In my belief, a student with a First Class Honours is not more likely to succeed in a photography job than someone with a lower qualification or even none. I have no regard for what my photography is like written on such a paper. Art is subjective, how do you grade something that has no accurate measure? I know plenty of friends who graduated with a First and still haven’t found jobs, their belief in meritocracy over other skills or experience has jeopardised them.
‘As a typical student, I will say “university sucks” on a regular basis.’
Don’t get me wrong: sure, getting the best grade that there is shows you are great at following a specification accurately. It shows dedication, perseverance and hard work. But it doesn’t show you are an accommodating photographer to photograph my wedding, my magazine spread or my kid on school picture day. Someone with better contacts and an approachable personality can snatch those jobs away.
A whole institution is filled with students and staff who are passionate about similar areas of practice as yourself, every student should make use of this! You would be a fool not to. My class is filled with amazing aspiring photographers, my teachers have years of experience in different fields of photography and other people on other courses link so closely to what I do; opportunities for collaboration are everywhere. Aspiring fashion photographers should join with aspiring fashion designers. Do they? No, not really. It takes an outgoing personality and the right situations to reach out to other students. Everyone is in one space; so many amazing things could happen with all these people, but it’s unlikely people even know each other exist. It still takes networking to make connections.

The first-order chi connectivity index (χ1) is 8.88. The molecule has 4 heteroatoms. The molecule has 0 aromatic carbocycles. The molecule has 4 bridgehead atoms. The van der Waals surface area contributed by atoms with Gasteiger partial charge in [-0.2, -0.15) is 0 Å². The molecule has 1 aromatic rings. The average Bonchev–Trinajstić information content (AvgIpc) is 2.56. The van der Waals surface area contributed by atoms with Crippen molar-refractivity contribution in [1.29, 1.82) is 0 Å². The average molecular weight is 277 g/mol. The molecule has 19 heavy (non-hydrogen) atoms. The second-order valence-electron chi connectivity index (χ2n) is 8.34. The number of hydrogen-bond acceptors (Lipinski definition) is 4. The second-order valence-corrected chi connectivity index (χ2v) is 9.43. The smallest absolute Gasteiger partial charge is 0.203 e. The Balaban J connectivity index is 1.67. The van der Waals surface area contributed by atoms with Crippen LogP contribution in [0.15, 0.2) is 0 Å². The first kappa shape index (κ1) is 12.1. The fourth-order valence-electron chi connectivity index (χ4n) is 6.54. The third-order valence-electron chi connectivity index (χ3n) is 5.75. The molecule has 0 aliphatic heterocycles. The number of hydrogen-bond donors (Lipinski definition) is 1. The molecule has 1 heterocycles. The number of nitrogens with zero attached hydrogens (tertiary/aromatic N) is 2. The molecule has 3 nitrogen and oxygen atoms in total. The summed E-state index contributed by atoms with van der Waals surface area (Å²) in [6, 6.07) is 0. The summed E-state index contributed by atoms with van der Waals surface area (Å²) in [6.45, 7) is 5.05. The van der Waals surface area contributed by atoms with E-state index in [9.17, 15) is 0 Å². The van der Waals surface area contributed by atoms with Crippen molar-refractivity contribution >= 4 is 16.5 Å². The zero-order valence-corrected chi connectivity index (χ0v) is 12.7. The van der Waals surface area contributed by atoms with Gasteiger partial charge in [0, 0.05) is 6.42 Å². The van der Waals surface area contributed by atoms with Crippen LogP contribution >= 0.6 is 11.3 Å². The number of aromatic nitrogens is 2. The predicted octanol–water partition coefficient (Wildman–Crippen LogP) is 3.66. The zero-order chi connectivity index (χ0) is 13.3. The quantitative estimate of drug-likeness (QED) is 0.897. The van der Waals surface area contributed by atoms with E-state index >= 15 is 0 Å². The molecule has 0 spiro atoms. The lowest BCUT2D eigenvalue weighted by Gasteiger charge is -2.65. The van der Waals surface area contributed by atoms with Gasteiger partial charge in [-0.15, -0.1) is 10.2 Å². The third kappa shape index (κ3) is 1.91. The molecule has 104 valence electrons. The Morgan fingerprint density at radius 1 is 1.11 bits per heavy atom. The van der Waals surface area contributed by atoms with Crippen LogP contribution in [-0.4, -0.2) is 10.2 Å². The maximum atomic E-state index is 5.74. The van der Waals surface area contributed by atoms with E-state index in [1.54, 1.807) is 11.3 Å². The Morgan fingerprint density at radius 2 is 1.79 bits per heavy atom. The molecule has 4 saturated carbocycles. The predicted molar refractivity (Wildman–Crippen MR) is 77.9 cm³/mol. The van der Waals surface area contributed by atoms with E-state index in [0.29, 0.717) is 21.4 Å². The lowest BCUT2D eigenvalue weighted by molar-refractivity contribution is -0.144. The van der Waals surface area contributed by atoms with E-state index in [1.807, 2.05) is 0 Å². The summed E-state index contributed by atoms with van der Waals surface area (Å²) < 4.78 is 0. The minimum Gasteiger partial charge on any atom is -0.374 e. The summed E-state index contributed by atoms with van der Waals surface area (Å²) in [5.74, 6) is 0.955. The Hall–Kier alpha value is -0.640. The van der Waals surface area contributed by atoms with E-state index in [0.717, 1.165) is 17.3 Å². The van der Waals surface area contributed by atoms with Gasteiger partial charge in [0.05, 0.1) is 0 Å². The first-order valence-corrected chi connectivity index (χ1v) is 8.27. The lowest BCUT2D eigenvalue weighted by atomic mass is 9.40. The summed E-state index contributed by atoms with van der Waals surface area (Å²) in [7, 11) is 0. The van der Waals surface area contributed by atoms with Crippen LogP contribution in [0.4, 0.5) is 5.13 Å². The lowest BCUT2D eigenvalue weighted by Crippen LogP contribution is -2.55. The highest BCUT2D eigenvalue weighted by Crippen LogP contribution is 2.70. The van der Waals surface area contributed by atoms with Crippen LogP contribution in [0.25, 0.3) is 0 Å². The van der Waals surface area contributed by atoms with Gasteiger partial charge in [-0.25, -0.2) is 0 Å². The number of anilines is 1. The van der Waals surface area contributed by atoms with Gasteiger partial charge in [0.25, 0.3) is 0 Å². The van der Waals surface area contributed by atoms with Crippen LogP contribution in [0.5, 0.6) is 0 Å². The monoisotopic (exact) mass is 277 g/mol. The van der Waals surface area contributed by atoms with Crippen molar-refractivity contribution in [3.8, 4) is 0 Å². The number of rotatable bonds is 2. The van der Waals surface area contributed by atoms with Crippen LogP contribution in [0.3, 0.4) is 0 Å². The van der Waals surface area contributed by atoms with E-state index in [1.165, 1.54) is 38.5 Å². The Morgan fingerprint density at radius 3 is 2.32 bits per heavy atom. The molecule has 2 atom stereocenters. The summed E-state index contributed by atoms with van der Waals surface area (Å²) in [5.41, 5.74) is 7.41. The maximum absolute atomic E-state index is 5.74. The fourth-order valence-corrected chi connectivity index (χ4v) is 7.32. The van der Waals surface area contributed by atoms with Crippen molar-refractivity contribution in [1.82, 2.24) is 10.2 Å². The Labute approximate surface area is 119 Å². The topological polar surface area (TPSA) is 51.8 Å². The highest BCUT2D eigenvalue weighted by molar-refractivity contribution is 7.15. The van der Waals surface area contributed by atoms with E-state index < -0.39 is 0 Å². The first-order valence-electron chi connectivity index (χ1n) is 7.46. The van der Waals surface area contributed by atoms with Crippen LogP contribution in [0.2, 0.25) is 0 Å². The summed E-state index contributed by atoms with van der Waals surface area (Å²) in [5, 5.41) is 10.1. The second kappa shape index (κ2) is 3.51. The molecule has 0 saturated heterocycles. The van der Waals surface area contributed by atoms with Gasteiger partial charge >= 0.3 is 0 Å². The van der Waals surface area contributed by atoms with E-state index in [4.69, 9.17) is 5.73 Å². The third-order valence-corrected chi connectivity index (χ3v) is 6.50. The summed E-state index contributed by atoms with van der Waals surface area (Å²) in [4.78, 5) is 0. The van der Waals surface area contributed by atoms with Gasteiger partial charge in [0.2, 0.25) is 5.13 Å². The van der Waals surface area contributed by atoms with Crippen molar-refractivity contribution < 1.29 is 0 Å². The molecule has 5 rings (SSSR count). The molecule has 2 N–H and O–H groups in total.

I love my course
Really, I do. I love studying Photographic Arts and the conceptual philosophical side of art. But having had work experience in a real work place, it makes all my learning about working in photography seem like a similar situation to someone reading about how to play football and then turning up to play a match and having no idea how to dribble with their actual feet. Sometimes things will only stick after learning it during an experience, especially for kinaesthetic learners.
As a typical student, I will say “university sucks” on a regular basis. When I’m not learning in a particular lesson, I’ll say “it’s a waste of money”, but the fact I’ve taken time to type out this blog post shows that I really think university is actually quite awesome, but it’s up to the individual to make the most out of it. Which means there is no reason why someone who doesn’t formally study photography can’t succeed, as long as they are passionate, have the will to do well and know what to do to improve.
There are things you learn in university that you can’t learn out, but there are things you learn out of university that you can’t learn only in. Hard work pays off in any circumstance. Your education background doesn’t define how well you will do in the future.
“Things work out best for those who make the best of how things work out.”
— John Wooden